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A Perspective on Science 3 -- Development of science and the role of rigor

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DrRocket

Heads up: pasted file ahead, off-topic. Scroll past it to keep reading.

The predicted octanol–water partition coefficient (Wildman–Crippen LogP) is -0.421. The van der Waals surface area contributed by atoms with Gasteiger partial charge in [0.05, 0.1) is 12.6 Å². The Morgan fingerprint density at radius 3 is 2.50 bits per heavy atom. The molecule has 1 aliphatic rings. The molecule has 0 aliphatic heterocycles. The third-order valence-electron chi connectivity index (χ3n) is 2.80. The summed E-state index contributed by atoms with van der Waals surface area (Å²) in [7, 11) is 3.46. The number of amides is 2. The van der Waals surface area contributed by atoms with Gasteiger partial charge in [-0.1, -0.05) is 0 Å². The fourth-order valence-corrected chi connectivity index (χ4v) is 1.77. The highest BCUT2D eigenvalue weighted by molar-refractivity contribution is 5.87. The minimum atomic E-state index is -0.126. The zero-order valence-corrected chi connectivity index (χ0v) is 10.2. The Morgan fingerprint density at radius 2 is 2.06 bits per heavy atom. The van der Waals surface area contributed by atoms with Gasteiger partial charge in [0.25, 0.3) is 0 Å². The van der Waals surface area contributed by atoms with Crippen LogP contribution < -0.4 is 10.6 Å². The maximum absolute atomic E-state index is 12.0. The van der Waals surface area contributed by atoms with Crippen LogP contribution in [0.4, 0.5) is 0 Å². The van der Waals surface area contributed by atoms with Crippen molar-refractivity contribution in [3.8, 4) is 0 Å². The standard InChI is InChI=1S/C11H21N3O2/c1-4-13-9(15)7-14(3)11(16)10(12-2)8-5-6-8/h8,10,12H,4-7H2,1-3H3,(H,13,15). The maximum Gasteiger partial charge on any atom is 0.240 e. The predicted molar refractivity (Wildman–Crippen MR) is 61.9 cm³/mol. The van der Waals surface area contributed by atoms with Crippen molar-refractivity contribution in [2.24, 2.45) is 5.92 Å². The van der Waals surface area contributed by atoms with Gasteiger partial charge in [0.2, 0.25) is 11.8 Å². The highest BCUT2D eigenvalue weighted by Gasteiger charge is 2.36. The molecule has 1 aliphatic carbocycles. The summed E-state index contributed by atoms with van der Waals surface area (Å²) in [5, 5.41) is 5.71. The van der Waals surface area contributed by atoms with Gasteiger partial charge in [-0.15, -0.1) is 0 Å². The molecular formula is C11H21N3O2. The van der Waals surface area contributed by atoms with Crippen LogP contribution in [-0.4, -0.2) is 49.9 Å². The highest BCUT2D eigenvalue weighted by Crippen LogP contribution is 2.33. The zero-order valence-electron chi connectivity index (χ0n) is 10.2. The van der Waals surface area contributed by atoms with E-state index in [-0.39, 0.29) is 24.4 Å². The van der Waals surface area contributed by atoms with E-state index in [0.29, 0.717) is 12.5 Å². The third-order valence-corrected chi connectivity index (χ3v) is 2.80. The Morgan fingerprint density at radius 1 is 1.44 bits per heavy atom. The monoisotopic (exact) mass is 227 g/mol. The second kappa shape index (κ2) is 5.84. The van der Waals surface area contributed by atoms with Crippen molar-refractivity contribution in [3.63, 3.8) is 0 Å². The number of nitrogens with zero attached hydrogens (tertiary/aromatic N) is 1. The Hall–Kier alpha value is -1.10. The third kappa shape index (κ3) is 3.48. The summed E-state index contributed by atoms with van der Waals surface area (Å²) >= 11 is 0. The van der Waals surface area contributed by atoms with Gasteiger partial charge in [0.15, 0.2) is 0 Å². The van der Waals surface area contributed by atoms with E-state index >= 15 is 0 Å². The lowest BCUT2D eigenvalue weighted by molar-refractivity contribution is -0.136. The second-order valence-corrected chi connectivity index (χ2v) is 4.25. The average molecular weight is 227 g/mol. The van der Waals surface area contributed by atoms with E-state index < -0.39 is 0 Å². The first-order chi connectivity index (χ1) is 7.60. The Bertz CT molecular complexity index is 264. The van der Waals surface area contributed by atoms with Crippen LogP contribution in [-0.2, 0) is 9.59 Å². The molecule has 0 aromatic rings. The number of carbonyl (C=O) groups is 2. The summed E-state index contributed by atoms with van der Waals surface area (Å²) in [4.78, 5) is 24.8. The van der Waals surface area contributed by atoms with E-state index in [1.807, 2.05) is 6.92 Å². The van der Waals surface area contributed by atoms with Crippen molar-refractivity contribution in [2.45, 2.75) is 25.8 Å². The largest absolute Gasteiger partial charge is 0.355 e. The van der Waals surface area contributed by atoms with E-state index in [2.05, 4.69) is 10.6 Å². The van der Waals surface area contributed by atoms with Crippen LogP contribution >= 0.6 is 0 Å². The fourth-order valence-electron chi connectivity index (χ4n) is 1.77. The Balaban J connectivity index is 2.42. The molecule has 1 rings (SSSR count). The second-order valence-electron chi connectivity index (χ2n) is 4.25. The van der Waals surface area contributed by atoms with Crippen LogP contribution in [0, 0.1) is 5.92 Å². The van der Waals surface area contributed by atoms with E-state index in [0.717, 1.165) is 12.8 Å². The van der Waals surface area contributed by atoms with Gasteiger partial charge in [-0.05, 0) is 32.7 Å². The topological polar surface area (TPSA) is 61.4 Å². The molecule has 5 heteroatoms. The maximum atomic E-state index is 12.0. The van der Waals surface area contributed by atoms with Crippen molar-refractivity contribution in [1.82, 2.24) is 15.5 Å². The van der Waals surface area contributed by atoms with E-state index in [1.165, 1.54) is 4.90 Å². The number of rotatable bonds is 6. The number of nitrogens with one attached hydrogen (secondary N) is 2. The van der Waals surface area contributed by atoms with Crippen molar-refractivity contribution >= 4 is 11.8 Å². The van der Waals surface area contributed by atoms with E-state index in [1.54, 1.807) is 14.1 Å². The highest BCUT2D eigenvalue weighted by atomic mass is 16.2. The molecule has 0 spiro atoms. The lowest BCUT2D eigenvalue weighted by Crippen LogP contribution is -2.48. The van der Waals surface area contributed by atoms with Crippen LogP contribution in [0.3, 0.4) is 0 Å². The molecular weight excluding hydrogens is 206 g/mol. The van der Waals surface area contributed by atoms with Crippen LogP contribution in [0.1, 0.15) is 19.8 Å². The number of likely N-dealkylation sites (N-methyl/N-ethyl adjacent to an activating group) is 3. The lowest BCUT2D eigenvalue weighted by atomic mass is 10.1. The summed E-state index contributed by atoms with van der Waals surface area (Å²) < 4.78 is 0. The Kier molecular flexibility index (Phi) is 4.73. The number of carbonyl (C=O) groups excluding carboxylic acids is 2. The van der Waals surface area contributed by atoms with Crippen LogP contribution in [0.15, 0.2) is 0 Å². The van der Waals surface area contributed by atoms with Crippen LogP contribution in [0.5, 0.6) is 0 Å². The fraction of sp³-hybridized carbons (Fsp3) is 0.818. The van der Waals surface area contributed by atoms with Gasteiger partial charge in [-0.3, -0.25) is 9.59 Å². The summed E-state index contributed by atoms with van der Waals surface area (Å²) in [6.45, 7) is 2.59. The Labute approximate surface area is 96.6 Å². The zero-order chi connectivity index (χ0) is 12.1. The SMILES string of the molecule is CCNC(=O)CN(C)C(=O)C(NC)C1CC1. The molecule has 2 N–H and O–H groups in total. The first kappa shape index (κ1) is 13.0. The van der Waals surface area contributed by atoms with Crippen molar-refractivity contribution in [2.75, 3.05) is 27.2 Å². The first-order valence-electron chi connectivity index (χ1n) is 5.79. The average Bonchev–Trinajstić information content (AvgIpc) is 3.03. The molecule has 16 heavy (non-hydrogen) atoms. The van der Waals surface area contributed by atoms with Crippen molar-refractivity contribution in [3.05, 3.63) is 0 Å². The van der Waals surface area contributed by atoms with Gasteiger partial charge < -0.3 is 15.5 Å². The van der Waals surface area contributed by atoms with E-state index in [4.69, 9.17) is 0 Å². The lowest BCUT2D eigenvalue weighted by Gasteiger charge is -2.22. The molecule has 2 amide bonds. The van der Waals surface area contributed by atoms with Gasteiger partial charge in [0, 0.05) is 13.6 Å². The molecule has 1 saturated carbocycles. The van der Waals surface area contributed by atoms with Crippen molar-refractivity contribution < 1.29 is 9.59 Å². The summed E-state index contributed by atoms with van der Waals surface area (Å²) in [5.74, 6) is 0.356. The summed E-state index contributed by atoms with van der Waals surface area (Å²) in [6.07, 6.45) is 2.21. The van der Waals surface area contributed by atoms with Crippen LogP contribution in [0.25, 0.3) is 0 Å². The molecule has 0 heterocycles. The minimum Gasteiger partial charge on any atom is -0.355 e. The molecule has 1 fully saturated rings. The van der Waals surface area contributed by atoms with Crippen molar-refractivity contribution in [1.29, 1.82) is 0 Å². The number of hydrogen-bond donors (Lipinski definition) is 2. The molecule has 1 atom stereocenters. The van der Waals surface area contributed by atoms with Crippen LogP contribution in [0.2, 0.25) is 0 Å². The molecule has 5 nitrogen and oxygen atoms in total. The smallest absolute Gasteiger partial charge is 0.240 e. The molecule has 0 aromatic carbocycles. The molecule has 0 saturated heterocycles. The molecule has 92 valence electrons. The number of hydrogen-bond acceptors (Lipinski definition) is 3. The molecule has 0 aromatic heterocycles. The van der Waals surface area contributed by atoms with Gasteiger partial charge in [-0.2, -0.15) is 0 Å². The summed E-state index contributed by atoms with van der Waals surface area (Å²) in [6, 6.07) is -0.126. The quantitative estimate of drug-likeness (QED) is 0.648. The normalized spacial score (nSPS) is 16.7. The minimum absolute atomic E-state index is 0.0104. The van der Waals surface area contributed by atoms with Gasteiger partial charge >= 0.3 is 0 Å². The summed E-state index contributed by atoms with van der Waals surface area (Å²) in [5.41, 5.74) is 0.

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<p><span style="font-size:10pt;font-family:Arial">A Perspective on Science 3 -- Development of science and the role of rigor</span><span style="font-size:10pt;font-family:Arial">&nbsp;</span></p><p><span style="font-size:10pt;font-family:Arial">&ldquo;Truth&rdquo; in mathematics is nothing more than that which can be logically derived from the small list of accepted axioms.<span>&nbsp; </span>The axioms are supported only by intuition and are not and cannot be proved by experiment.<span>&nbsp; </span></span><span style="font-size:10pt;font-family:Arial">Euclid</span><span style="font-size:10pt;font-family:Arial">&rsquo;s axioms of geometry may be intuitively obvious, but it has been shown that other axioms can be used to obtain quite different and, on an objective basis, equally &ldquo;true&rdquo; results.<span>&nbsp; </span>There is no absolute truth in mathematics, but the level of rigor in tracing assertions back to the fundamental axioms is exquisite.</span></p><p><span style="font-size:10pt;font-family:Arial">Science seeks to explain natural phenomena, observed phenomena.<span>&nbsp; </span>Such phenomena do not depend for their existence on the validity of some set of assumed truths. Thus, science seeks a means of explaining and predicting absolute truths (for you quantum theorists out there this should be interpreted so that valid probabilities are absolute truths).<span>&nbsp; </span>Theories are accepted or rejected on the basis of agreement with carefully performed and validated experiments.<span>&nbsp; </span>Once a theory has been sufficiently tested and found to be accurate, it too becomes a yardstick by which new theories are tested.<span>&nbsp; </span>This is the correspondence principle.<span>&nbsp; </span>A new theory, seeking to replace an old well-tested and accepted theory must reduce to that old theory under circumstances in which the older theory is known to be highly accurate.<span>&nbsp; </span>Thus quantum mechanics reduces to Newtonian mechanics in the macroscopic world, and general relativity reduces to </span><span style="font-size:10pt;font-family:Arial">Newton</span><span style="font-size:10pt;font-family:Arial">&rsquo;s law of universal gravitation for moderate gravitational fields and moderate velocities.<span>&nbsp; </span>We demand this correspondence because of the close agreement of the older classical theories with a huge body of verified experimental data that applies under a known set of circumstances.</span></p><p><span style="font-size:10pt;font-family:Arial">To become an accepted physical theory, a proposed explanation for physical phenomena must agree with all observed data, within the bounds of potential error in that data, and comply with the correspondence principle.<span>&nbsp; </span>In addition the body of experimental data used to test it must be sufficient to provide confidence in the validity of the theory.<span>&nbsp; </span>Supporting experiments must be duplicated by independent investigators when possible.<span>&nbsp; </span>The data and experimental technique are subject to stringent peer review and comment.<span>&nbsp; </span>Often a variety of experimental techniques are applied.<span>&nbsp; </span>If even one experiment finds a discrepancy and the data of that experiment are found to be correct, then the theory must be rejected or at least viewed only as a n approximation applicable to circumstances in which it is supported by a large body of evidence.</span></p><p><span style="font-size:10pt;font-family:Arial">In those branches of science that involve complex systems, the role of theory and observation can become a bit murky.<span>&nbsp; </span>Often the systems involved are sufficiently complex that we do not have the capability to apply rigorous first physical principles effectively to produce meaningful predictions.<span>&nbsp; </span>We have not yet passed fully from &ldquo;stamp collecting&rdquo; to physics.<span>&nbsp; </span>In such branches of science there inevitably will arise differences of opinion as to the principles at work, the relative importance of those principles and hence on the validity of mathematical models used for prediction.<span>&nbsp; </span>The rigorous methods used in the development of physics cannot be effectively applied without at temporarily stopping the production of findings for use by the world at large.<span>&nbsp; </span>It is not socially acceptable to do so.</span></p><p><span style="font-size:10pt;font-family:Arial">When these complex problem demand that they be addressed, we are forced to rely on hypotheses, supporting evidence and debate.<span>&nbsp; </span>A participant in the debate or even a user of the potential outcome must approach the problem with a critical frame of mind and ask probing questions.<span>&nbsp; </span>Relying on &ldquo;expert&rdquo; opinion without critical thinking is a dangerous tactic.<span>&nbsp; </span>Questions to be asked and satisfactorily answered before conclusions are reached based on some model include the following:</span><span style="font-size:10pt;font-family:Arial">&nbsp;</span></p><p><span style="font-size:10pt;font-family:Arial"><span>1)<span style="font:7pt'TimesNewRoman'">&nbsp; </span></span></span><span style="font-size:10pt;font-family:Arial">What physical processes are involved and how are they modeled?</span></p><p><span style="font-size:10pt;font-family:Arial"><span>2)<span style="font:7pt'TimesNewRoman'">&nbsp;&nbsp; </span></span></span><span style="font-size:10pt;font-family:Arial">What data is used to provide inputs and boundary conditions for the model?</span></p><p><span style="font-size:10pt;font-family:Arial"><span>3)<span style="font:7pt'TimesNewRoman'">&nbsp;&nbsp; </span></span></span><span style="font-size:10pt;font-family:Arial">How is the data measured and what errors may apply?</span></p><p><span style="font-size:10pt;font-family:Arial"><span>4)<span style="font:7pt'TimesNewRoman'">&nbsp;&nbsp;&nbsp; </span></span></span><span style="font-size:10pt;font-family:Arial">Do the physical processes involved and the data used correspond to one another?<span>&nbsp; </span>I.e. is the data used reflective of the processes involved and is it appropriate to the question at hand.</span></p><p><span style="font-size:10pt;font-family:Arial"><span>5)<span style="font:7pt'TimesNewRoman'">&nbsp;&nbsp;&nbsp;&nbsp; </span></span></span><span style="font-size:10pt;font-family:Arial">Does the model contain any adjustable constants; i.e. parameters that are adjusted to make the prediction of the model fit observation and that are not directly determined from first physical principles?<span>&nbsp; </span>If so, how are those constants determined and what is the sensitivity of the model to errors in them?</span></p><p><span style="font-size:10pt;font-family:Arial"><span>6)<span style="font:7pt'TimesNewRoman'">&nbsp;&nbsp;&nbsp;&nbsp; </span></span></span><span style="font-size:10pt;font-family:Arial">Has the model been evaluated for sensitivity to variations in the measured data, and what sensitivity has been found?</span></p><p><span style="font-size:10pt;font-family:Arial"><span>7)<span style="font:7pt'TimesNewRoman'">&nbsp;&nbsp;&nbsp;&nbsp;&nbsp;&nbsp; </span></span></span><span style="font-size:10pt;font-family:Arial">What competing models exist, and how do the predictions of the available models compare?</span></p><p><span style="font-size:10pt;font-family:Arial"><span>8)<span style="font:7pt'TimesNewRoman'">&nbsp;&nbsp;&nbsp;&nbsp;&nbsp;&nbsp; </span></span></span><span style="font-size:10pt;font-family:Arial">What uncertainties exist in the approximations used to describe the physical processes?</span></p><p><span style="font-size:10pt;font-family:Arial"><span>9)<span style="font:7pt'TimesNewRoman'">&nbsp;&nbsp;&nbsp;&nbsp;&nbsp;&nbsp; </span></span></span><span style="font-size:10pt;font-family:Arial">What known conditions have been used to validate the predictions of the model against known results?<span>&nbsp;</span></span></p><p><span style="font-size:10pt;font-family:Arial">Note that none of these questions ask who or how many people believe the results of the model.<span>&nbsp;&nbsp; </span>Acceptable answers to these questions are simply direct answers to direct questions.<span>&nbsp; </span>Appeals to &ldquo;authority&rdquo;, repetition of unsubstantiated opinion, or evasions made at a high decibel level are not acceptable responses.<span>&nbsp; </span>Nobel laureates can be and have been wrong.<span>&nbsp; </span>Bohr and Einstein disagreed about quantum mechanics &ndash; they could not both be right.<span>&nbsp; </span>Pauling missed the helical structure of </span><span style="font-size:10pt;font-family:Arial">DNA</span><span style="font-size:10pt;font-family:Arial">.<span>&nbsp; </span>I won&rsquo;t even comment on the idea of awarding the Peace Prize to terrorists.</span><span style="font-size:10pt;font-family:Arial">&nbsp;</span></p><p><span style="font-size:10pt;font-family:Arial">Scientific rigor can separate good ideas from bad ones.<span>&nbsp; </span>The application of that rigor is, or should be, an objective process done without recourse to personalities or testimony.<span>&nbsp; </span>What matters is application of known, verified physical principles, quantified approximations, and detailed error analysis. <span>&nbsp;&nbsp;</span>In God we trust &ndash; all others bring data.</span></p><p><span style="font-size:10pt;font-family:Arial">A final postscript.<span>&nbsp; </span>This process of applying scientific rigor in the determination of the acceptance of new physical theories clearly requires an open mind.<span>&nbsp; </span>In fact open-mindedness is a characteristic of a good researcher.<span>&nbsp; </span>Why then, do those on the lunatic fringe find themselves often dismissed out of hand?<span>&nbsp; </span>The answer is that, as Feynman said when asked why he didn&rsquo;t work on anti-gravity, that the scientist must work with an open mind and creatively, but while wearing a straightjacket.<span>&nbsp; </span>The straightjacket is the recognition that new ideas must comply with the correspondence principle.<span>&nbsp; </span>A new idea that clearly contradicts known principles, in circumstances in which those principles have been shown to be applicable and accurate, must be rejected.<span>&nbsp; </span>There are too many worthy ideas to be evaluated to waste time on crackpot notions that have no chance of surviving the test of rigorous experiment.<span>&nbsp; </span>Unfortunately the supply of crackpots putting forth untenable ideas seems to be inexhaustible and the serious scientist simply has not enough time to politely debunk each item in a torrent of gibberish.<span>&nbsp; </span>To you category 3 folks &ndash; sorry to bruise your feelings, but that is the way it is.</span></p> <div class="Discussion_UserSignature"> </div>